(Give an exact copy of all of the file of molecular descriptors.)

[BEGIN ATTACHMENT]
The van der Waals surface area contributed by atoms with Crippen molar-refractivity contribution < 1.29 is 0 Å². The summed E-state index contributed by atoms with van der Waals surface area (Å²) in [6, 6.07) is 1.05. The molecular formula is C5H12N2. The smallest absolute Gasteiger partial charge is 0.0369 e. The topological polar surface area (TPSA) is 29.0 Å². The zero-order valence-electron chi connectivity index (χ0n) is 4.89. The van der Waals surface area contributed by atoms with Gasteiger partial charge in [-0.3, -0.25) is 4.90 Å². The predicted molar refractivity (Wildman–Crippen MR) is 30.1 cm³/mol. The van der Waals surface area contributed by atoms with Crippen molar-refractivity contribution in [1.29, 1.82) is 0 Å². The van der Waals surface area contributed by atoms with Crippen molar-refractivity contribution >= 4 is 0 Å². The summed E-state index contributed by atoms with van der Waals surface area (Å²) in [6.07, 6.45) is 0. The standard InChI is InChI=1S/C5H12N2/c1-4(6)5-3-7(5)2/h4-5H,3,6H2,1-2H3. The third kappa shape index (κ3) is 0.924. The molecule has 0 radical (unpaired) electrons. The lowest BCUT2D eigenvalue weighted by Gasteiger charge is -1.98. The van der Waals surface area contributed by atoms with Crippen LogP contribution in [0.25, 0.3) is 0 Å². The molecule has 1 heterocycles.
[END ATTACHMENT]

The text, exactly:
The van der Waals surface area contributed by atoms with Crippen molar-refractivity contribution < 1.29 is 0 Å². The summed E-state index contributed by atoms with van der Waals surface area (Å²) in [6, 6.07) is 1.05. The molecular formula is C5H12N2. The smallest absolute Gasteiger partial charge is 0.0369 e. The topological polar surface area (TPSA) is 29.0 Å². The zero-order valence-electron chi connectivity index (χ0n) is 4.89. The van der Waals surface area contributed by atoms with Gasteiger partial charge in [-0.3, -0.25) is 4.90 Å². The predicted molar refractivity (Wildman–Crippen MR) is 30.1 cm³/mol. The van der Waals surface area contributed by atoms with Crippen molar-refractivity contribution in [1.29, 1.82) is 0 Å². The van der Waals surface area contributed by atoms with Crippen molar-refractivity contribution >= 4 is 0 Å². The summed E-state index contributed by atoms with van der Waals surface area (Å²) in [6.07, 6.45) is 0. The standard InChI is InChI=1S/C5H12N2/c1-4(6)5-3-7(5)2/h4-5H,3,6H2,1-2H3. The third kappa shape index (κ3) is 0.924. The molecule has 0 radical (unpaired) electrons. The lowest BCUT2D eigenvalue weighted by Gasteiger charge is -1.98. The van der Waals surface area contributed by atoms with Crippen LogP contribution in [0.25, 0.3) is 0 Å². The molecule has 1 heterocycles.